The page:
2. Investing

    What's an Exchange?

    An exchange is an organized marketplace where securities and other financial instruments are traded.
  3. Markets

    The Global Electronic Stock Market

    The way trading is conducted is changing rapidly as exchanges turn toward automation.
  4. Investing

    The Basics Of The Bid-Ask Spread

    The bid-ask spread is essentially a negotiation in progress. To be successful, traders must be willing to take a stand and walk away in the bid-ask process through limit orders.
  5. Investing

    Electronic Trading: Conclusion

    If you are a long-term investor, you can take this tutorial with a grain of salt. At least now you have some insight into how electronic systems give direct access to the market. We hope this ...
  6. Trading

    Take A Tour Of The Futures Trading Pit

    Discover why controlled chaos can mean an exciting investment experience for you.
  7. Investing

    Learn About the New York Stock Exchange

    The New York Stock Exchange (NYSE) is nicknamed the “Big Board,” and for good reason. It’s the largest, oldest and best-known stock exchange in the world.
  8. Trading

    Introduction To Order Types: Market Orders

    Note: Use a market order to guarantee a fill. A market order is the fastest and most reliable way to get in out of a trade. A market order is appropriate if getting filled is more important than ...
  9. Investing

    How Brokers Can Avoid A Market-Maker's Tricks

    Ensure that you and your clients are getting the best deal by avoiding these three pitfalls.
  10. Investing

    What is the Stock Market?

    A stock market is where shares in corporations are issued and traded. Stock markets are key components of a free market economy.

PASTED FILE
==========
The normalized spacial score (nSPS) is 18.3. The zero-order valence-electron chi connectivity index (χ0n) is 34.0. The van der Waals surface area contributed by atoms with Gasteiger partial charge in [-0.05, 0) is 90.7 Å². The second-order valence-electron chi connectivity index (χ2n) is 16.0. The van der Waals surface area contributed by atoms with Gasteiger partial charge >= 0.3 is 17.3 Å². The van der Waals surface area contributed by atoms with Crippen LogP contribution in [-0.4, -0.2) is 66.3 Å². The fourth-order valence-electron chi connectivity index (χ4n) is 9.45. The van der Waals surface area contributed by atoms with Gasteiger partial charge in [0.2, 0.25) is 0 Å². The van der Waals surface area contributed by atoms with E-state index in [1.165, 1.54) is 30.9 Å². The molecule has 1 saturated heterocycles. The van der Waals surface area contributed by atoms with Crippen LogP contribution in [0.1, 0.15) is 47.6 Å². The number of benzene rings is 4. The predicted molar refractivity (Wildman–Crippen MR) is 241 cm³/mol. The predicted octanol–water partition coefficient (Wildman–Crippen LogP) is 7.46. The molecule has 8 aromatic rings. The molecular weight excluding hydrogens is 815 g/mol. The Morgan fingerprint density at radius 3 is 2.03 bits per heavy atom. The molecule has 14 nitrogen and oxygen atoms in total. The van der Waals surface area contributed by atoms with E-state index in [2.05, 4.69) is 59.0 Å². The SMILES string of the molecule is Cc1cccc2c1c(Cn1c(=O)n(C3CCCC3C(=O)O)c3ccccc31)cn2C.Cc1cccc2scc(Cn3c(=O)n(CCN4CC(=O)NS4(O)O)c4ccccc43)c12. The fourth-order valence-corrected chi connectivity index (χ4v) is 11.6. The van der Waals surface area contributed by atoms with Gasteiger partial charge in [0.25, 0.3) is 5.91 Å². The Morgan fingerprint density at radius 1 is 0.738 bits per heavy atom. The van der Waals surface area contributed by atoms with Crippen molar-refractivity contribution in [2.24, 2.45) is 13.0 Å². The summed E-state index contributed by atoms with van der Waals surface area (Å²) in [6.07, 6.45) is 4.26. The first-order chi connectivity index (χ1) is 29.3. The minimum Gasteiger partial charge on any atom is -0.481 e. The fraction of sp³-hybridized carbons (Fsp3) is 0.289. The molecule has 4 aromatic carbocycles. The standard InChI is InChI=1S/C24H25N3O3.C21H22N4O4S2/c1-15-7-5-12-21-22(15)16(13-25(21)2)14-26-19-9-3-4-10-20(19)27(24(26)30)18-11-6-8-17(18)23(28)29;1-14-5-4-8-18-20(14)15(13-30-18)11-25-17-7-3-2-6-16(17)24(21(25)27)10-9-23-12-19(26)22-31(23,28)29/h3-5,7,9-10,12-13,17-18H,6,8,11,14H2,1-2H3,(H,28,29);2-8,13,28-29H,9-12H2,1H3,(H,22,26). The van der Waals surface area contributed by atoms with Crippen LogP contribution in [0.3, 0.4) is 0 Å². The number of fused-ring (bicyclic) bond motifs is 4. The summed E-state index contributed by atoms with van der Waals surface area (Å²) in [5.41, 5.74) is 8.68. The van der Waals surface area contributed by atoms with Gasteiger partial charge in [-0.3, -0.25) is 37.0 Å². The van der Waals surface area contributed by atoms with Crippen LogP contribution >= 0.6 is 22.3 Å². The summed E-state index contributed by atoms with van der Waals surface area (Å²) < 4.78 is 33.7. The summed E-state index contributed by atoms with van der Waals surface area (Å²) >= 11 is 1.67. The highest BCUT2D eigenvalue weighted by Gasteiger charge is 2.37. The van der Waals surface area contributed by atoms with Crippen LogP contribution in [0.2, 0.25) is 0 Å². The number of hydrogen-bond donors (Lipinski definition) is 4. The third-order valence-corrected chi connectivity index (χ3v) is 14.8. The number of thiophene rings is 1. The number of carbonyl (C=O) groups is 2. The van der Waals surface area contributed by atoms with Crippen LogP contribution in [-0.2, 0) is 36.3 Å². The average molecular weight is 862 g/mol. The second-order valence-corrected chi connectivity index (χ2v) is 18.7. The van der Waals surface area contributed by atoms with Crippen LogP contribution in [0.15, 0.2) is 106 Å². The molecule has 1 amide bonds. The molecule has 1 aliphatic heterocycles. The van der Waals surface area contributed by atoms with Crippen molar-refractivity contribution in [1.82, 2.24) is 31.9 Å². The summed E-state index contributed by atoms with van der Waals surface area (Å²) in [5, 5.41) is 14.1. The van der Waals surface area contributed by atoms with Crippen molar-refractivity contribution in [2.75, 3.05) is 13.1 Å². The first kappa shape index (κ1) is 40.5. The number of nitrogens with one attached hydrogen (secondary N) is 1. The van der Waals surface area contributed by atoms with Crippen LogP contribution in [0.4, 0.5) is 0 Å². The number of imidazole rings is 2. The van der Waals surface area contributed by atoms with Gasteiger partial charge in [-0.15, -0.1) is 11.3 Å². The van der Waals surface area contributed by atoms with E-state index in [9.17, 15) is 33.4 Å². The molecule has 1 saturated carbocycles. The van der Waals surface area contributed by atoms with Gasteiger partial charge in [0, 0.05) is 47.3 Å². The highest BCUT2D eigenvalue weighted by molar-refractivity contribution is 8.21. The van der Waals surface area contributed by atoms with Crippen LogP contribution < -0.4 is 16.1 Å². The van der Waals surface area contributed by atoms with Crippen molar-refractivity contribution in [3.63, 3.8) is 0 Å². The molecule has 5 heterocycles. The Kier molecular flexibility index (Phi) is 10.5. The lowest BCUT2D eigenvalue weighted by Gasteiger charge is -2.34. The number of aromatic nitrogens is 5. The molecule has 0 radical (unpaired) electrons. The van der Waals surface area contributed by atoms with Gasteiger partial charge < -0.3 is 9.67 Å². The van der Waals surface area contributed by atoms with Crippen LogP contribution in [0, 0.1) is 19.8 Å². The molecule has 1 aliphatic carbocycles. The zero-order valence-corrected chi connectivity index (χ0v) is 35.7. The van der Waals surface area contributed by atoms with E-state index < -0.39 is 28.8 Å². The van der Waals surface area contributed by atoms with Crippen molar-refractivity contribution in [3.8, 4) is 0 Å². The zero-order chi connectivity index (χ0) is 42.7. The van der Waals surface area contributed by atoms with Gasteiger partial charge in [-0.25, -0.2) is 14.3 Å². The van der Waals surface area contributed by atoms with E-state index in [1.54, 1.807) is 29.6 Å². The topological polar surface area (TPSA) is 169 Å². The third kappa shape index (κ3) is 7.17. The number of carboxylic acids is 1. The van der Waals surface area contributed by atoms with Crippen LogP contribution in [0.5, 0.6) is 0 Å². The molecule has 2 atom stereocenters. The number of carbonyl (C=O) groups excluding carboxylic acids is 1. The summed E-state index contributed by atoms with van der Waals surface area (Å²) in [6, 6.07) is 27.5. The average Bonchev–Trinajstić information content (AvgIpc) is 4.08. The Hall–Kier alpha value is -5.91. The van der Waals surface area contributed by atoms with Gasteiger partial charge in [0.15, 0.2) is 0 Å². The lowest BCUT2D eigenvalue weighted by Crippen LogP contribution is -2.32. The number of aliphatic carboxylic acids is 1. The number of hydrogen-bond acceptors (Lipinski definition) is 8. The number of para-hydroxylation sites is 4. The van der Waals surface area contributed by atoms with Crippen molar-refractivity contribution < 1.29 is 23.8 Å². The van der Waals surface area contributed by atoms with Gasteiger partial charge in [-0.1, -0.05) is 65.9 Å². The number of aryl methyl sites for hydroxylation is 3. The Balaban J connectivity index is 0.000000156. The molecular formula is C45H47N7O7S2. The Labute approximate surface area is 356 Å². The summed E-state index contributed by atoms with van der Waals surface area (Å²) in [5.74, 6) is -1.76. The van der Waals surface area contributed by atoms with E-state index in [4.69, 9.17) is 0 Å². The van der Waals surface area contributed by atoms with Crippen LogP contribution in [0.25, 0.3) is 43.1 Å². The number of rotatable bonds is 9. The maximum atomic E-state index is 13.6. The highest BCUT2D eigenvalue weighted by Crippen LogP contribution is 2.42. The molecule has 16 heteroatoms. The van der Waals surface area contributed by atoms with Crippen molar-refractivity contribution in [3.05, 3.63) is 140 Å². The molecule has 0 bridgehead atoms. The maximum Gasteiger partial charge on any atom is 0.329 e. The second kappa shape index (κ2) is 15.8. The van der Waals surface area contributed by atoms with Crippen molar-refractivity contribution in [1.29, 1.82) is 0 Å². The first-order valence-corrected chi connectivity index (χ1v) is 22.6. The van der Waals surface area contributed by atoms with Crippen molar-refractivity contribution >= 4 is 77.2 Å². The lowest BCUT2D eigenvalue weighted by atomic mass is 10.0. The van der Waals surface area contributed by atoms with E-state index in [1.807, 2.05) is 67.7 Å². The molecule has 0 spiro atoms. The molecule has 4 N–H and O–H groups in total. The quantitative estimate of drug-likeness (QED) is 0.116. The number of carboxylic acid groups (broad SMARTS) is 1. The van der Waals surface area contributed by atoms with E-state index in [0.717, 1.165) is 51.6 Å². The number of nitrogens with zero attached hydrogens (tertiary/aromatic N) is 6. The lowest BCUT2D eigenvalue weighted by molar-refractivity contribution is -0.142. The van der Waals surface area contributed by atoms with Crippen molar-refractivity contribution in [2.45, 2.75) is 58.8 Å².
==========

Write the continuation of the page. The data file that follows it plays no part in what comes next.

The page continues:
RELATED TERMS
  1. Specialist

    A member of an exchange who acts as the market maker to facilitate ...
  2. Equity Market

    The market in which shares are issued and traded, either through ...
  3. Exchange

    A marketplace in which securities, commodities, derivatives and ...
  4. Hybrid Market

    A securities exchange that facilitates trading through a blend ...
  5. Trading Floor

    The floor where trading activities are conducted. Trading floors ...
  6. Specialist Unit

    A group of firms or individuals that act as a market maker for ...
Hot Definitions
  1. Glass-Steagall Act

    An act the U.S. Congress passed in 1933 as the Banking Act, which prohibited commercial banks from participating in the investment ...
  2. Quantitative Trading

    Trading strategies based on quantitative analysis which rely on mathematical computations and number crunching to identify ...
  3. Bond Ladder

    A portfolio of fixed-income securities in which each security has a significantly different maturity date. The purpose of ...
  4. Duration

    A measure of the sensitivity of the price (the value of principal) of a fixed-income investment to a change in interest rates. ...
  5. Dove

    An economic policy advisor who promotes monetary policies that involve the maintenance of low interest rates, believing that ...
  6. Cyclical Stock

    An equity security whose price is affected by ups and downs in the overall economy. Cyclical stocks typically relate to companies ...
Trading Center